The winner of October’s $250 that is awarded to one new Curizon registrant referred by Physician on FIRE each month is Douglas Curtiss. The winner of $50 for bumping the monthly Curizon post in our physicians-only Facebook group is Alex Sadauskas.
If you’d like to be considered for November’s $250 prize, join Curizon here. If you’re already a member, join us at Physicians on FIRE (again, physicians only) and comment on the Curizon post announcing last month’s winners.
Curizon is one of several top-notch companies that pays healthcare professionals for their opinions. To learn more about them and our other survey partners, see my writeup on them: Medical Surveys that Pay Cash. They cost you nothing to join, and your participation can give you 1099 income.
Congratulations to our October winners, and I wish you luck in November’s drawing. To my knowledge, for as long as we’ve been doing this, there have been no sore losers nor legal action threatened.
In other news, we have a new President-elect in Joe Biden and Vice-President-elect in Kamala Harris. Congratulations are also in order on that front, and I wish our new leadership great success in reaching their goals of controlling COVID, unifying a divided nation, and reviving the economy.
There’s Money in Washington D.C.
It’s Dr. Obvious here, stating the inescapable fact that a crazy amount of money flows through Washington, D.C. How can you benefit from this plain-as-day knowledge?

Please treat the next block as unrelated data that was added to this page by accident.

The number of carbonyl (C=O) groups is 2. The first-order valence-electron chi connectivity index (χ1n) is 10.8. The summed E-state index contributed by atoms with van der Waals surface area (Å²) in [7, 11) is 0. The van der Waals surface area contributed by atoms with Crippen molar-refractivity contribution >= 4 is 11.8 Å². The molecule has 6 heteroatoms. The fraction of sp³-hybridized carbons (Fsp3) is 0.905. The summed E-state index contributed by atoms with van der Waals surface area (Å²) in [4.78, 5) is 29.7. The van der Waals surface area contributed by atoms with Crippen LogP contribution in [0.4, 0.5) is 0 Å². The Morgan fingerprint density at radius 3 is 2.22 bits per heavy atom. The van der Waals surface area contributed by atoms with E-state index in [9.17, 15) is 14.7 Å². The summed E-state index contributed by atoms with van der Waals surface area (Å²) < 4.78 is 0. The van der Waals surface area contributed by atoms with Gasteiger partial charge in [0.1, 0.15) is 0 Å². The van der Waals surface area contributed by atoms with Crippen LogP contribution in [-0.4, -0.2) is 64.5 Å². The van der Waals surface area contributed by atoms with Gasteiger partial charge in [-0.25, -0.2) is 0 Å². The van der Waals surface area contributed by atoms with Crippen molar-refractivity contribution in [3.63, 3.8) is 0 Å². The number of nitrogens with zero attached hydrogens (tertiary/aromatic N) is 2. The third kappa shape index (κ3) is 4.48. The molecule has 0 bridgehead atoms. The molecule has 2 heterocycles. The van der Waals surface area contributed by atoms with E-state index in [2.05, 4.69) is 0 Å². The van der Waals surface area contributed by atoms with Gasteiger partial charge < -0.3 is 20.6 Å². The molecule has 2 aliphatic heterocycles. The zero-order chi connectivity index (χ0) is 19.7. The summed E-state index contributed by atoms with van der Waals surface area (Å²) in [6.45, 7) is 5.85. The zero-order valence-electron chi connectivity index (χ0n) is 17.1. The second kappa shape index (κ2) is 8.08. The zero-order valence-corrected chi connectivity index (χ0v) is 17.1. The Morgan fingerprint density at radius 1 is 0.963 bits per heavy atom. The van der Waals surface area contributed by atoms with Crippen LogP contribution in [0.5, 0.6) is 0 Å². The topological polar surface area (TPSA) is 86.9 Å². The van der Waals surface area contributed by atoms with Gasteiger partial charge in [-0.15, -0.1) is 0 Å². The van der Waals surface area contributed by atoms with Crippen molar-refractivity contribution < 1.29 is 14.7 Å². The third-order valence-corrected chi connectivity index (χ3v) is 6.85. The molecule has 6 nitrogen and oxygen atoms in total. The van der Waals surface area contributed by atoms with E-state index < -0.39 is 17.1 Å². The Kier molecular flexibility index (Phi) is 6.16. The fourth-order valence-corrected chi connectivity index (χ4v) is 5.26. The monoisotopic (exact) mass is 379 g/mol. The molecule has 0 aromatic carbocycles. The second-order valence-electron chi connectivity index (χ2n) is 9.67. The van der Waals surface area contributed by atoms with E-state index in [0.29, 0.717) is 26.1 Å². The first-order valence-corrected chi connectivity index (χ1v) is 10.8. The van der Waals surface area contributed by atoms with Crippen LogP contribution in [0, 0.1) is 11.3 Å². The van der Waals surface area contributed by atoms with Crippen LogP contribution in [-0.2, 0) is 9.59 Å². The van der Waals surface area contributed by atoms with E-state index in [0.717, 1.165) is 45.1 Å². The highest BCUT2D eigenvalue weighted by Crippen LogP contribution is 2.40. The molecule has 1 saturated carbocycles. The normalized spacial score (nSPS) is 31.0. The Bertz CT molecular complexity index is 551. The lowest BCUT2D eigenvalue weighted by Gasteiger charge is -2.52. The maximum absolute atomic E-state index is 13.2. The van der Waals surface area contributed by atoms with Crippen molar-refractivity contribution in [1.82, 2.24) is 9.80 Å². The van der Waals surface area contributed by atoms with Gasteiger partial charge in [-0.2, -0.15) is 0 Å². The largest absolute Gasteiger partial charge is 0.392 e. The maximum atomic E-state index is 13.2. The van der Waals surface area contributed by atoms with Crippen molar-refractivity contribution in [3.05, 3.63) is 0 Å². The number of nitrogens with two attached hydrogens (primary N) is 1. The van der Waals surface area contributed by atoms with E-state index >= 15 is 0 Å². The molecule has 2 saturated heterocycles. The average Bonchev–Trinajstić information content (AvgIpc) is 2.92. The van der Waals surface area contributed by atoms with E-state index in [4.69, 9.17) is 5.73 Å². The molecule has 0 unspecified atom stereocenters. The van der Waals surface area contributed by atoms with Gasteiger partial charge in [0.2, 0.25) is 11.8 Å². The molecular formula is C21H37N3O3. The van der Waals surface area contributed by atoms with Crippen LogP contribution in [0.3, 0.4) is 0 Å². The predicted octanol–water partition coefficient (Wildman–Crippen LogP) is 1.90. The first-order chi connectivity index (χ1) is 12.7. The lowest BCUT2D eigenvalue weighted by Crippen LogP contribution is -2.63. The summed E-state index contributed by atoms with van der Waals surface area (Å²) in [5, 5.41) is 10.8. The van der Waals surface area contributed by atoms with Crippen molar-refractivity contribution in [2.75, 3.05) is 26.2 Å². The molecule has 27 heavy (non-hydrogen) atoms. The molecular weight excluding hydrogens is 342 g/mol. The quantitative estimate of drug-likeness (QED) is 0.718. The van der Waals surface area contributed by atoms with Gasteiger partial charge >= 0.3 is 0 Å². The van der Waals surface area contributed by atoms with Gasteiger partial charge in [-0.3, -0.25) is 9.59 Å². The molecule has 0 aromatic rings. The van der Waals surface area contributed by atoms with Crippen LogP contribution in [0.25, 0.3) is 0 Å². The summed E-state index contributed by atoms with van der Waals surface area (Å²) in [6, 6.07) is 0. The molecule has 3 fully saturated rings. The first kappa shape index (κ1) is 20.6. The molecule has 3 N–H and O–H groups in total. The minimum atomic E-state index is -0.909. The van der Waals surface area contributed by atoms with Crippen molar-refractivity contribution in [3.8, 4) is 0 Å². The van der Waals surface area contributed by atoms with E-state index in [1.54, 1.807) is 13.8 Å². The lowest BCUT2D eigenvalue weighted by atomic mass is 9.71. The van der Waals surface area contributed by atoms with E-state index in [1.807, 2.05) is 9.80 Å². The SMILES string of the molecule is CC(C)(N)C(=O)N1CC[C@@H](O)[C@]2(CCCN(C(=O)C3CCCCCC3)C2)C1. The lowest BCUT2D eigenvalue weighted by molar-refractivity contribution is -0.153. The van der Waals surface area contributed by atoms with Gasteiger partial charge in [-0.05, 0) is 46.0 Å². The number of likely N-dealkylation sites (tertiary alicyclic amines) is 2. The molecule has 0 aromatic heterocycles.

It just so happens that you can invest in a mezzanine loan collateralized by a Hyatt Place in D.C. It’s got a 3-year term paying an 8.6% annual cash-on-cash return (after fees) in the form of quarterly distributions, beginning in Q1 of 2021.
Republic Real Estate has put together a feeder fund to help accredited investors who may not have six figures lying around to meet the usual required minimum investment. By pooling investor’s funds into such an access fund, you can invest with as little as $15,000. For further details, please navigate to the deal page on Republic Real Estate. For full disclosure, I have no referral relationship with Republic, but I do own shares in the company.
My family and I have returned from a whirlwind of a trip taking our travel trailer through Michigan, Ohio, Kentucky, Tennessee, and into North Carolina.
We found out about halfway through the two-week trip that our school district would be offering standardized testing, and that the final possible testing date was tomorrow, November 9th.
While we would have loved to extend our trip and made it further south and/or east, it’s been quite some time since our kids’ knowledge base has been assessed, and we’re eager to know if our efforts on the homeschooling and worldschooling fronts have been effective.
It was a great trip, if not a bit short, and we were able to see a few friends and family. For the most part, I was impressed with the pandemic mitigation efforts we saw the few times we were around more than a few other people, particularly at the national parks we visited and a few breweries in Asheville.
I realize that any sort of travel is unnecessary and possibly irresponsible, depending on how or why it’s done. For us, this trip was a weak consolation prize at a time when we were supposed to be on a cruise ship with stops in Hawaii and Guam on the way to Asian ports. On a scale of pandemic-propogation, with 0 being never leaving the house and 10 being at a mostly maskless rally with tens of thousands, I’d rate our trip a 2 or a 3. When most of your adventures are outdoors and far from other people, it feels like a reasonable thing to be doing.
Have an outstanding week!
-Physician on FIRE